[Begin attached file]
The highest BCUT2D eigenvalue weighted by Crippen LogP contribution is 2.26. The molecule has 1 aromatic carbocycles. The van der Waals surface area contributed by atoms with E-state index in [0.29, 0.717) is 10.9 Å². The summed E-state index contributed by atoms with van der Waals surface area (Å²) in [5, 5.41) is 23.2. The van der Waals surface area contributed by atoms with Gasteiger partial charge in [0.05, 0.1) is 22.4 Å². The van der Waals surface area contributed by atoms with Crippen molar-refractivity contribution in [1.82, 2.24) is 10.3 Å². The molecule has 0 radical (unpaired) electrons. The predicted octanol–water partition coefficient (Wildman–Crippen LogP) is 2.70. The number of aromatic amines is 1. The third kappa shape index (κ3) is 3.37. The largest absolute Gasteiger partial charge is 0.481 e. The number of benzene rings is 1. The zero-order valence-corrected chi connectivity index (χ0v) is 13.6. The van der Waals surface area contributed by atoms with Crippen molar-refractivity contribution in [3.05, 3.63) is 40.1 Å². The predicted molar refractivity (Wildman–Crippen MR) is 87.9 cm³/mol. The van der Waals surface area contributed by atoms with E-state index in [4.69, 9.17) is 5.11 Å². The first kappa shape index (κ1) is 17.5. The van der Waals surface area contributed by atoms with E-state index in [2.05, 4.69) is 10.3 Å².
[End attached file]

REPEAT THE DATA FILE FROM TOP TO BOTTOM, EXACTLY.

The highest BCUT2D eigenvalue weighted by Crippen LogP contribution is 2.26. The molecule has 1 aromatic carbocycles. The van der Waals surface area contributed by atoms with E-state index in [0.29, 0.717) is 10.9 Å². The summed E-state index contributed by atoms with van der Waals surface area (Å²) in [5, 5.41) is 23.2. The van der Waals surface area contributed by atoms with Gasteiger partial charge in [0.05, 0.1) is 22.4 Å². The van der Waals surface area contributed by atoms with Crippen molar-refractivity contribution in [1.82, 2.24) is 10.3 Å². The molecule has 0 radical (unpaired) electrons. The predicted octanol–water partition coefficient (Wildman–Crippen LogP) is 2.70. The number of aromatic amines is 1. The third kappa shape index (κ3) is 3.37. The largest absolute Gasteiger partial charge is 0.481 e. The number of benzene rings is 1. The zero-order valence-corrected chi connectivity index (χ0v) is 13.6. The van der Waals surface area contributed by atoms with Crippen molar-refractivity contribution in [3.05, 3.63) is 40.1 Å². The predicted molar refractivity (Wildman–Crippen MR) is 87.9 cm³/mol. The van der Waals surface area contributed by atoms with E-state index in [4.69, 9.17) is 5.11 Å². The first kappa shape index (κ1) is 17.5. The van der Waals surface area contributed by atoms with E-state index in [2.05, 4.69) is 10.3 Å².